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obliged the Danes to retire in great disorder to their ships, which
While flow'd around him streams of Danish blood.
The battle of Luncarty was fought in the tenth eentury be. in the reign of Kenneth the third King of Scotland. The Scots waited for the Danes after their landing, on the plains of Lunwhich the Scots were giving way on all sides. Hay, a peasant, issue of the day, and, armed with only such weapons as his occupation furnished him with, by the force of his valeur, courage... and heroic. behaviour, be was not only instrumental in stemming
VERSES, ADDRESSED TO A LADY OF QUALITY WITH A DRAWING OF LUNCARTY IN PERTHSIIRE, THE SCENE OF THE WARLIKE ATCHIEVEMENTS OF HER ANCESTORS.
BY R. CARLYLE.
Tarse classic margins of the silver Tay
troops of the Scuts, that they callied, repulsed, and effectually of the gallant archievennent of the heroic peasant, he created
Hail land beloved! thy plains produced a man,
himn Earl of Frroll, and gave him as much land as a Falcon flez over before he alighted. The flight of the bird happened to, be over the rich plain of Gowrie, commonly called the garden ut** Scotland.-- From an origin so truly noble are descended the fami. lies of the Earls Erroll and Kinnoul and the Marquis of TweeHale; and if true benevolence, exalted dignity, and personal beauty, any way distinguish the human character, the descend. ants of so noble à progenitor prove themselves not only ennobled by the King of Scotland but by the King of Kings.
Of a Medical Conversation between two Apothecaries, on a
wet Day in October, while their Patient was capiring of a Dropsy.
Pulse doubly felt, and stay protracted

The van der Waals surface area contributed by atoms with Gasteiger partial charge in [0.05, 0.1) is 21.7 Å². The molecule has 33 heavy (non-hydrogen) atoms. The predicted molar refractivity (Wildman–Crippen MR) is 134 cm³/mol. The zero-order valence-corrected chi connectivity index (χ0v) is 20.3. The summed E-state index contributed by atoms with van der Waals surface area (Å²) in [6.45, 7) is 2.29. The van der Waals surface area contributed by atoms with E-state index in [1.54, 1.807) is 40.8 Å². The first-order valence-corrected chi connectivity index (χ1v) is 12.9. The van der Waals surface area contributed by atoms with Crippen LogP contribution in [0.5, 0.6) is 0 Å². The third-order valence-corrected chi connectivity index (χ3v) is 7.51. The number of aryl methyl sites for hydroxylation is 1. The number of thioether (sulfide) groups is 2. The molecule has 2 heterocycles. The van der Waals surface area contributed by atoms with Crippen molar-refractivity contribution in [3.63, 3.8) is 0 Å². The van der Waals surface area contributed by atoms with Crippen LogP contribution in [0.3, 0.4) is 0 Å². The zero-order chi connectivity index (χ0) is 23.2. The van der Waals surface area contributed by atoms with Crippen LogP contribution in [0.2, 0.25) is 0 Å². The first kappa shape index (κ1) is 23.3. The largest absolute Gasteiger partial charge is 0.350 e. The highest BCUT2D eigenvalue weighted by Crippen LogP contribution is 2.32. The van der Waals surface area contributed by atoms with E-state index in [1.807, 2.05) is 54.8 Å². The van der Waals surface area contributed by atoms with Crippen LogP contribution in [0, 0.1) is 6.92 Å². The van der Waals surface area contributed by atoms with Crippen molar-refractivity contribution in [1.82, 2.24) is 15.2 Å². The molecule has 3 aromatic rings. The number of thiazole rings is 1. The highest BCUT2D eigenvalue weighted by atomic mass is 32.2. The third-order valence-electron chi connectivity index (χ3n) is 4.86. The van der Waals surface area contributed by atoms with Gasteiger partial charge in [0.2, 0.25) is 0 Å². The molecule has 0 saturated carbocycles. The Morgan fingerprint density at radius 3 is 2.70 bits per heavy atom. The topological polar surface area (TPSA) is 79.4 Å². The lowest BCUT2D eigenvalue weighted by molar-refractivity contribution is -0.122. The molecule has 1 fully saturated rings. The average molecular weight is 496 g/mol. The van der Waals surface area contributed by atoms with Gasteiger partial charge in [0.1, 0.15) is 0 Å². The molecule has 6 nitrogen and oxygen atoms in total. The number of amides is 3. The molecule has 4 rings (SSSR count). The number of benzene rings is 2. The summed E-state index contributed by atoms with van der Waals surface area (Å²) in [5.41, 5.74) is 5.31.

Well, Sir,-I think--but take this seat,
" Why, Sir, (I'm getting somewhat dryer;
th' abdomen well,
They parted, to meet there no more
By disease or a cord would from life be ejected ; " My Lord," quoth the wag," that depends whether I
By your mistress or principles first an infected.”
G. II. D.
BACCHANALIAN ODE. .
TO M. MENARD.
FROM THE FRENCH OF RACAN.
Now that Winter, with gloomy and rigorous sway, Hurls his tempests, his sleet, and his snow all the day,
And keeps us besieg'd by the fire, Let us drown in the glass all our cares as we ought, Nor give taxes, and parties, and statesmen a thought
Nor who fights and who conquers enquire. I know, dear Menard, all the works that you write, Fruits immortal of many a slumberless, night,
Will live till the world meets its doom: But what will it boot you, dear friend, that your name Shall surely be read in the temple of Fame,
feed the worms of the tombs Quit, quit then a toil which in vain you bestow! Of our nectar delicious in torrents shall flow
The ruby-red sparkling stores. More ruddy and bright will our nectar be found, Than that which young Ganymede, passing around,
In the cups of the deities pours. "Tis wine that so swiftly speeds onward the years, That each scarce a day to our fancy appears :
"Tis wine makes us youthful once more: